Concerned about the Wikileaks Vault 7 revelations? Here is everything we know.

By now you may have read that whistleblowers WikiLeaks have released a cache of documents code-named ‘Vault 7’, which contain details of hacking tools claimed to be used by the CIA. One of the highlighted documents details bypass techniques for 21 security software products and ways in which they could be exploited to invade the privacy of their customers.

Note: Given the severity of these revelations, and the importance we place on customer privacy, we have scanned the Vault 7 documents and could not find any evidence that the CIA was able to exploit Emsisoft products. We will continue to monitor the situation and update customers should this change.

What is in Vault 7?

WikiLeaks claims 7,818 web pages and 943 attachments have been published and are only the first part of much more material to be revealed. WikiLeaks says it has an entire archive of data consisting of several million lines of computer code though did not say when they planned to release the rest of the documents.

The files outline CIA plans with descriptions of types of malware and other tools that may be used to gain access into some of the world’s most popular technology platforms. Developers plan to be able to inject these tools into targeted computers without the owners’ awareness. Specific targets were not listed but it was clear that these tools and masses of other information were being exchanged between the CIA, the National Security Agency and other US federal intelligence agencies, as well as intelligence services of close allies Australia, Canada, New Zealand and the United Kingdom.

One specific document, labeled “Personal Security Products (PSPs)” contains descriptions of various exploits and methods that could be used to bypass the named security products, which includes a variety of popular anti-virus solutions as well as smaller security vendors. As we mentioned in the opening paragraph, we could not find any mention that Emsisoft has been targeted or that exploits were available for our products.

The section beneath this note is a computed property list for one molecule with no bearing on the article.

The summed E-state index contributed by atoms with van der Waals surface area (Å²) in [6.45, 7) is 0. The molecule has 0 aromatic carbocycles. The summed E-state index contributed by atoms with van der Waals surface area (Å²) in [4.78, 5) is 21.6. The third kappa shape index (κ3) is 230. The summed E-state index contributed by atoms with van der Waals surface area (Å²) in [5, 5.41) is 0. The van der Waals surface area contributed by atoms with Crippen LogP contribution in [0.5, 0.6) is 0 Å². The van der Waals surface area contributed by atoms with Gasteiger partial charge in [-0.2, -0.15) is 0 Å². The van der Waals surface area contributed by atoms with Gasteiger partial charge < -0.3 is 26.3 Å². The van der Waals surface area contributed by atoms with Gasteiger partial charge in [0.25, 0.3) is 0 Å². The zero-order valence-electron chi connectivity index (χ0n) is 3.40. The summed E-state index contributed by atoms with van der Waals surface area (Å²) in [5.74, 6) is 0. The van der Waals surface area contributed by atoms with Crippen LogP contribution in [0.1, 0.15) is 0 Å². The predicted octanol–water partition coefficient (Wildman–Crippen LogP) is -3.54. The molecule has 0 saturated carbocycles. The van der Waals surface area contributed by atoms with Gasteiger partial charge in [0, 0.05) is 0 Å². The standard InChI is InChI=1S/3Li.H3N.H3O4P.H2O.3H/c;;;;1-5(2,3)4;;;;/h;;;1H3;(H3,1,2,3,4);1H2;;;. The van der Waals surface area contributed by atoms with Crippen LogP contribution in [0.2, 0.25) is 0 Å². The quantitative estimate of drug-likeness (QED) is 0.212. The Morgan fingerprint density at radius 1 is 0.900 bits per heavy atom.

Who’s responsible for the leak?

WikiLeaks claims the material was sourced from “an isolated, high-security network” inside the CIA’s Center for Cyber Intelligence, the spy agency’s internal arm that conducts cyber offence and defense. It is said that documents were “circulated among former US government hackers and contractors in an unauthorised manner, one of whom has provided WikiLeaks with portions of the archive”.

The Guardian reports “A spokesman for the CIA said the agency would not comment ‘on the authenticity or content of purported intelligence documents’. Trump administration spokesman Sean Spicer declined comment as well.”

What can you do to keep your data private?

While there are no guarantees, as with any kind of outbreak, ensuring your defenses are intact is the first step. So make sure you:

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Have a nice (hack-free) day!

Senan Conrad

Senan Conrad

Senan specializes in giving readers insight into the constantly and rapidly changing world of cybersecurity. When he’s not tapping away at his keyboard, he enjoys drinking a good coffee or tinkering in his workshop.

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